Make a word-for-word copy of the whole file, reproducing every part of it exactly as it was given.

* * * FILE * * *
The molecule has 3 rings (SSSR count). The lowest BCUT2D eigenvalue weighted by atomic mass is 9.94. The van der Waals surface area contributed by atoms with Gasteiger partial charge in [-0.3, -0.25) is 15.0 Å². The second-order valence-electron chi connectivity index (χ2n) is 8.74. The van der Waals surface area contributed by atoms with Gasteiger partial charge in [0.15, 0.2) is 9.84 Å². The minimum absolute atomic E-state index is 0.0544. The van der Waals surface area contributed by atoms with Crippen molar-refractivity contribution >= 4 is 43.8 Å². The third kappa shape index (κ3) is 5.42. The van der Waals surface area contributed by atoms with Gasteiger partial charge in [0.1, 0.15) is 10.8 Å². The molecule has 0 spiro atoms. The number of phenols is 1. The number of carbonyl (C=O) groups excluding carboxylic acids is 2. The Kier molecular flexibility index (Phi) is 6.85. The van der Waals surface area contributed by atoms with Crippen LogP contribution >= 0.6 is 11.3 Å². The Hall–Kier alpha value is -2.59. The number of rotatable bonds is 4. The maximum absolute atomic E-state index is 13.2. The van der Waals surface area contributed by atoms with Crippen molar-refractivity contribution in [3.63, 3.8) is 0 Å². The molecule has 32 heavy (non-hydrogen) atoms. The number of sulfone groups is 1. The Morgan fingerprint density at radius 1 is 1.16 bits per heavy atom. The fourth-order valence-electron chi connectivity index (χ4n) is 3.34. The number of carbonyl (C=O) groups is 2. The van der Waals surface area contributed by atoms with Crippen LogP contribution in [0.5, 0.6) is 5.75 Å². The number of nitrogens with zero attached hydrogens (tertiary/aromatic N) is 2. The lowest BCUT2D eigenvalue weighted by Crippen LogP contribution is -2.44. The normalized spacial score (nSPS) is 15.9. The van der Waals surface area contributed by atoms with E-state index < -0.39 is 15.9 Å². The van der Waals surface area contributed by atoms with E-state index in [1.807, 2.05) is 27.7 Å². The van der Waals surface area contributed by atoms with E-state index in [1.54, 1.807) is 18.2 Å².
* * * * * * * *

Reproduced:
The molecule has 3 rings (SSSR count). The lowest BCUT2D eigenvalue weighted by atomic mass is 9.94. The van der Waals surface area contributed by atoms with Gasteiger partial charge in [-0.3, -0.25) is 15.0 Å². The second-order valence-electron chi connectivity index (χ2n) is 8.74. The van der Waals surface area contributed by atoms with Gasteiger partial charge in [0.15, 0.2) is 9.84 Å². The minimum absolute atomic E-state index is 0.0544. The van der Waals surface area contributed by atoms with Crippen molar-refractivity contribution >= 4 is 43.8 Å². The third kappa shape index (κ3) is 5.42. The van der Waals surface area contributed by atoms with Gasteiger partial charge in [0.1, 0.15) is 10.8 Å². The molecule has 0 spiro atoms. The number of phenols is 1. The number of carbonyl (C=O) groups excluding carboxylic acids is 2. The Kier molecular flexibility index (Phi) is 6.85. The van der Waals surface area contributed by atoms with Crippen LogP contribution >= 0.6 is 11.3 Å². The Hall–Kier alpha value is -2.59. The number of rotatable bonds is 4. The maximum absolute atomic E-state index is 13.2. The van der Waals surface area contributed by atoms with Crippen molar-refractivity contribution in [3.63, 3.8) is 0 Å². The molecule has 32 heavy (non-hydrogen) atoms. The number of sulfone groups is 1. The Morgan fingerprint density at radius 1 is 1.16 bits per heavy atom. The fourth-order valence-electron chi connectivity index (χ4n) is 3.34. The number of carbonyl (C=O) groups is 2. The van der Waals surface area contributed by atoms with Crippen LogP contribution in [0.5, 0.6) is 5.75 Å². The number of nitrogens with zero attached hydrogens (tertiary/aromatic N) is 2. The lowest BCUT2D eigenvalue weighted by Crippen LogP contribution is -2.44. The normalized spacial score (nSPS) is 15.9. The van der Waals surface area contributed by atoms with E-state index < -0.39 is 15.9 Å². The van der Waals surface area contributed by atoms with E-state index in [1.807, 2.05) is 27.7 Å². The van der Waals surface area contributed by atoms with E-state index in [1.54, 1.807) is 18.2 Å².